When Temperance League plays Sadlack’s Heroes on Friday, the storied Raleigh venue will have less than three months left to live.
Opened in 1973, the beloved establishment sits across from N.C. State University’s Belltower on Hillsborough Street, dishing legendary sandwiches and offering a cozy back patio that helped launch some of the Triangle’s notable musical exports. But the restaurant will close on Dec. 31, replacedalong with its neighbor, Schoolkids Recordsby a 125-room hotel with retail space beneath. But Sadlack’s will soon return with a new name and location: Sadlack’s will become the Berkeley Cafe, nearly two miles from campus in downtown Raleigh.
Opened in 1980, the Berkeley Cafe is another long-standing hotspot with a loyal lunch crowd and a rich history of local music. The dive served as a hub of the city’s alt-country heyday two decades ago and has since catered to a wide variety of genres. Hit hard by the recent economic downturn, owner John Blomquist was forced to close the Berkeley’s large showroom this summer, hosting shows in the back corner of his narrow bar. He closed the Berkeley for good last week, but Sadlack’s owner Rose Schwetz will reopen it under the same name in January.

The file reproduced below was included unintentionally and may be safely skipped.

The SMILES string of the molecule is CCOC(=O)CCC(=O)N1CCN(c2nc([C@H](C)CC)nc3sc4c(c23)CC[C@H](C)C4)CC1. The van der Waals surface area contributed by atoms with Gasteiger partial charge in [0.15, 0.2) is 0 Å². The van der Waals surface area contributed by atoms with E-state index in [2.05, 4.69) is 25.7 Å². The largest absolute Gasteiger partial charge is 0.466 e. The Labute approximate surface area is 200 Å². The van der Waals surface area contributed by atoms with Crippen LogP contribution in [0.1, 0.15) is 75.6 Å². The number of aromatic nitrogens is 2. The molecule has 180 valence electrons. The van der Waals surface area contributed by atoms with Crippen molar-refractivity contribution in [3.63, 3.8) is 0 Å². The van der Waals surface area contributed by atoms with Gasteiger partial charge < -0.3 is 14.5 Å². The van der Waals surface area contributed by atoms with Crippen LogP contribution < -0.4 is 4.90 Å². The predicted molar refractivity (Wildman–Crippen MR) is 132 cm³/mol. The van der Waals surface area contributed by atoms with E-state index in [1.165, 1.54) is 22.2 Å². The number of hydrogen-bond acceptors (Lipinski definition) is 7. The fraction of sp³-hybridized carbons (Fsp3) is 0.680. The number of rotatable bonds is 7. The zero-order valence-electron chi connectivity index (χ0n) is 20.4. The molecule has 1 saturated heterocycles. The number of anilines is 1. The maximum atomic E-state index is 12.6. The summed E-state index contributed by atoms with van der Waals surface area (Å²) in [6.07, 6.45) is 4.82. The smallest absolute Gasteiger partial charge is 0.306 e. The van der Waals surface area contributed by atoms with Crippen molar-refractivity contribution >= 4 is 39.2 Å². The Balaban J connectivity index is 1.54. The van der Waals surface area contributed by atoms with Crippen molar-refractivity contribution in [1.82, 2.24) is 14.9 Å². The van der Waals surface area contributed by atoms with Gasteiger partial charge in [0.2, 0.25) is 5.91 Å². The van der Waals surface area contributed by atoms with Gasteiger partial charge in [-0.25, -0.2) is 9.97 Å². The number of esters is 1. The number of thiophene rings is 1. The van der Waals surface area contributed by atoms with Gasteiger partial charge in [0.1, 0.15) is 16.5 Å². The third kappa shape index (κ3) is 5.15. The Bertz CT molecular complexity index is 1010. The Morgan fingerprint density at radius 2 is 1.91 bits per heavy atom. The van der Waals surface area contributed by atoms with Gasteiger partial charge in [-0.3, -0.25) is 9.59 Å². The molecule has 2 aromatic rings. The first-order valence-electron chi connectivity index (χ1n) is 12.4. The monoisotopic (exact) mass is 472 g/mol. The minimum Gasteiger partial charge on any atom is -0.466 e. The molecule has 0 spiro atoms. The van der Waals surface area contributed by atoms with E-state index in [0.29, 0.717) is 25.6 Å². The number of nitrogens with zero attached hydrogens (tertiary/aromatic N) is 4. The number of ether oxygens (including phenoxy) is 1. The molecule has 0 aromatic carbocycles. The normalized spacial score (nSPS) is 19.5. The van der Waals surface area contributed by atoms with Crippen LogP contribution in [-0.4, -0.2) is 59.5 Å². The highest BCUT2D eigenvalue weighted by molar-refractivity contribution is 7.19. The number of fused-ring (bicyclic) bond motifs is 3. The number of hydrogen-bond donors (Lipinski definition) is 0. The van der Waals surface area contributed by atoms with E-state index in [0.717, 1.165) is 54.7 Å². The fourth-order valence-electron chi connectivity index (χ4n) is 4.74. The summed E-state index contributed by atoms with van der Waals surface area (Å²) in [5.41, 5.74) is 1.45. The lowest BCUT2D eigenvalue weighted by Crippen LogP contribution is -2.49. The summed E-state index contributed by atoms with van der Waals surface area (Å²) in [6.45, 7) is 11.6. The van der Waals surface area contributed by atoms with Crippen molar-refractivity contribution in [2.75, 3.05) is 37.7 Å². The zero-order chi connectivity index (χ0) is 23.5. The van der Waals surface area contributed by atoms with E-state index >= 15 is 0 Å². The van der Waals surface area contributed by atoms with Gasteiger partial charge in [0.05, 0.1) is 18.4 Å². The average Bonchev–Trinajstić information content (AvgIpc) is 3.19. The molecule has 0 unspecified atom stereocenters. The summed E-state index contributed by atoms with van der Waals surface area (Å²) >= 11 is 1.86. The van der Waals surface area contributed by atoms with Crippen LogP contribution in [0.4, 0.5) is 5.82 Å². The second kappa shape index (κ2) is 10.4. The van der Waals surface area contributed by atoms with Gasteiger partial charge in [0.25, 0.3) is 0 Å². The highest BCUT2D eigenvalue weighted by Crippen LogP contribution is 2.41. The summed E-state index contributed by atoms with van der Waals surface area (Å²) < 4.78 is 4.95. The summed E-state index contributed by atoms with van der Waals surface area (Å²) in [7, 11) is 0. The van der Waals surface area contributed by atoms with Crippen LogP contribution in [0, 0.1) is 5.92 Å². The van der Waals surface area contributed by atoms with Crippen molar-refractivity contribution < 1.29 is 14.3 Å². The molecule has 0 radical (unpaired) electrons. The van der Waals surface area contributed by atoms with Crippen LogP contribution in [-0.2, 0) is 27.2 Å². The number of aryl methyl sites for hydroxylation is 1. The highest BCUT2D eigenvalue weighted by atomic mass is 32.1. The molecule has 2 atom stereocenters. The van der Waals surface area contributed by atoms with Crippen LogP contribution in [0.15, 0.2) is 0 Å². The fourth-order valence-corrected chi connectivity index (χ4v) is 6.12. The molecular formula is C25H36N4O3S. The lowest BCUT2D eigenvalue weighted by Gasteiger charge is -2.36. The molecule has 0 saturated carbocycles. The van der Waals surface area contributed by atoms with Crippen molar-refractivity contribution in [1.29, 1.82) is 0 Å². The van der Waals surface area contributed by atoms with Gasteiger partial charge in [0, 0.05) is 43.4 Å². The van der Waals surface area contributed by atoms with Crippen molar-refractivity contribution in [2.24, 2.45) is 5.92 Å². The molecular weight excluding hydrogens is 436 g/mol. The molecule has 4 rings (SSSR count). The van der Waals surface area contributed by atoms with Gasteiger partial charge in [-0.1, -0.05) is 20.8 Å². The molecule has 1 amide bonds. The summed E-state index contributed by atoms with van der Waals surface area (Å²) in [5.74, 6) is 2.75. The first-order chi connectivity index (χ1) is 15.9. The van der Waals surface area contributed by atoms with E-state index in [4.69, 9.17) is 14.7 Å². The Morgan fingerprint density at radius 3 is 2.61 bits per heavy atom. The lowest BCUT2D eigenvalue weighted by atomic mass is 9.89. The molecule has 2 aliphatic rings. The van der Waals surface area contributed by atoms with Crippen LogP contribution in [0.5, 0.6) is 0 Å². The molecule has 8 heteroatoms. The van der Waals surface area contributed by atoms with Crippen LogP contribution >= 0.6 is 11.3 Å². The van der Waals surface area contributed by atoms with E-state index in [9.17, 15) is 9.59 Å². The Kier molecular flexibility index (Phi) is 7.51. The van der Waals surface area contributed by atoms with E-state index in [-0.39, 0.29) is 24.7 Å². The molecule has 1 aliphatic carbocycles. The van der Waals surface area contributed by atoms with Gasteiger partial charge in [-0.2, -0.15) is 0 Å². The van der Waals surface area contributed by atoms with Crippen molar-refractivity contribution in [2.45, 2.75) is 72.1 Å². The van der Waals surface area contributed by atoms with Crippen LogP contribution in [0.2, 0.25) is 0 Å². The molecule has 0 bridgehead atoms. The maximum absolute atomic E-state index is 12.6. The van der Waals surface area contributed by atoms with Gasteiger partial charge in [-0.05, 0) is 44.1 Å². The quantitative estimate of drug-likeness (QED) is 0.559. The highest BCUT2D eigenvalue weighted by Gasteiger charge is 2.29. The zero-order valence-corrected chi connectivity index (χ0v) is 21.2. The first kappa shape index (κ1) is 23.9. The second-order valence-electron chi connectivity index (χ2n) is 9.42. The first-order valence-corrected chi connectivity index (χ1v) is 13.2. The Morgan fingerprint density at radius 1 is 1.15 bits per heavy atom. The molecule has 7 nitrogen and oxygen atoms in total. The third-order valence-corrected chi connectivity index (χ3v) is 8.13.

“The good thing is the name’s not going to change,” says Blomquist. He’ll stay on for a few months to facilitate the transition. “If I ride down the road, and I look over at Berkeley, and it’s still here, I can say, ‘I started that joint. I started that five-star dive.’ It needs a good scrubbing.”
Indeed, Schwetz will spend the next three months renovating the Berkeleyredoing the ceilings and floors, reconfiguring the kitchen, rewiring the electrical system.
The resurrected watering hole will do its best to please regulars of both businesses: The menu will feature popular selections from each restaurant, and live music booked by Sadlack’s staple Greg Rice will return to the space. His slate of folk- and rock-leaning up-and-comers should suit the Berkeley’s tight confines. Schwetz expects the capacity to be about 100, though she plans to install less than 80 seats. Moving forward, she’d like to spruce up the Berkeley’s meager patio, hoping to host concerts outside just as Sadlack’s has done.
“We have to have music,” Schwetz adds. “Sometimes the music is terrible, but what is terrible to me is not always terrible to somebody else. I like having young bands come in. Sometimes it’s the first time they’ve ever played any place. You see them grow, and then they move on and they get popular and then they won’t play here anymore.”